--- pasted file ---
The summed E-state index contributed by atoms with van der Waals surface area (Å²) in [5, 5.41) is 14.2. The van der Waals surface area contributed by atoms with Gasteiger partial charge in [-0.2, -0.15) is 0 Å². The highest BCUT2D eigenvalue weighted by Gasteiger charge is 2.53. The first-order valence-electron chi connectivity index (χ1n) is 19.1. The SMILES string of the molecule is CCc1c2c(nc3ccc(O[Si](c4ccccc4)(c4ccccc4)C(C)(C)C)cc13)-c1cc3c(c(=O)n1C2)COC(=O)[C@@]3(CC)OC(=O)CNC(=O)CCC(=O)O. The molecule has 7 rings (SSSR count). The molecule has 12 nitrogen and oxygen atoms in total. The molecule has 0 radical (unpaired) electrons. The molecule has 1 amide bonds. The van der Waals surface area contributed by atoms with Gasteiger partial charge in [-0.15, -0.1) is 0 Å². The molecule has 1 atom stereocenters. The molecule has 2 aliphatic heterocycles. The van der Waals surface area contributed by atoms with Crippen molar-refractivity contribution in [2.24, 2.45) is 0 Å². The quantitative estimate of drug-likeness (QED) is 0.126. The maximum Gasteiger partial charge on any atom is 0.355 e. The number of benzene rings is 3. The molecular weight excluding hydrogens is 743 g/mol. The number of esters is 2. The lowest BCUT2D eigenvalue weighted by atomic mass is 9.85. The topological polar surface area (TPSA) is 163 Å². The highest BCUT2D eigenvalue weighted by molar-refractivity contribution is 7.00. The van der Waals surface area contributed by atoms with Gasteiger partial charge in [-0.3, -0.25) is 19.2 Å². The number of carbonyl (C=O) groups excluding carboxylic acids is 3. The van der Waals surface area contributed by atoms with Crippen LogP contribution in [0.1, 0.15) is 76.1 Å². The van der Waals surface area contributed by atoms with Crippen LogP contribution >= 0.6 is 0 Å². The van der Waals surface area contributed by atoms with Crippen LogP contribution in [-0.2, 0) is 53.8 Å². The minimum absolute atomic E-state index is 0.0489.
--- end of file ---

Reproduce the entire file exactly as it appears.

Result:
The summed E-state index contributed by atoms with van der Waals surface area (Å²) in [5, 5.41) is 14.2. The van der Waals surface area contributed by atoms with Gasteiger partial charge in [-0.2, -0.15) is 0 Å². The highest BCUT2D eigenvalue weighted by Gasteiger charge is 2.53. The first-order valence-electron chi connectivity index (χ1n) is 19.1. The SMILES string of the molecule is CCc1c2c(nc3ccc(O[Si](c4ccccc4)(c4ccccc4)C(C)(C)C)cc13)-c1cc3c(c(=O)n1C2)COC(=O)[C@@]3(CC)OC(=O)CNC(=O)CCC(=O)O. The molecule has 7 rings (SSSR count). The molecule has 12 nitrogen and oxygen atoms in total. The molecule has 0 radical (unpaired) electrons. The molecule has 1 amide bonds. The van der Waals surface area contributed by atoms with Gasteiger partial charge in [-0.15, -0.1) is 0 Å². The molecule has 1 atom stereocenters. The molecule has 2 aliphatic heterocycles. The van der Waals surface area contributed by atoms with Crippen molar-refractivity contribution in [2.24, 2.45) is 0 Å². The quantitative estimate of drug-likeness (QED) is 0.126. The maximum Gasteiger partial charge on any atom is 0.355 e. The number of benzene rings is 3. The molecular weight excluding hydrogens is 743 g/mol. The number of esters is 2. The lowest BCUT2D eigenvalue weighted by atomic mass is 9.85. The topological polar surface area (TPSA) is 163 Å². The highest BCUT2D eigenvalue weighted by molar-refractivity contribution is 7.00. The van der Waals surface area contributed by atoms with Gasteiger partial charge in [-0.3, -0.25) is 19.2 Å². The number of carbonyl (C=O) groups excluding carboxylic acids is 3. The van der Waals surface area contributed by atoms with Crippen LogP contribution in [0.1, 0.15) is 76.1 Å². The van der Waals surface area contributed by atoms with Crippen LogP contribution >= 0.6 is 0 Å². The van der Waals surface area contributed by atoms with Crippen LogP contribution in [-0.2, 0) is 53.8 Å². The minimum absolute atomic E-state index is 0.0489.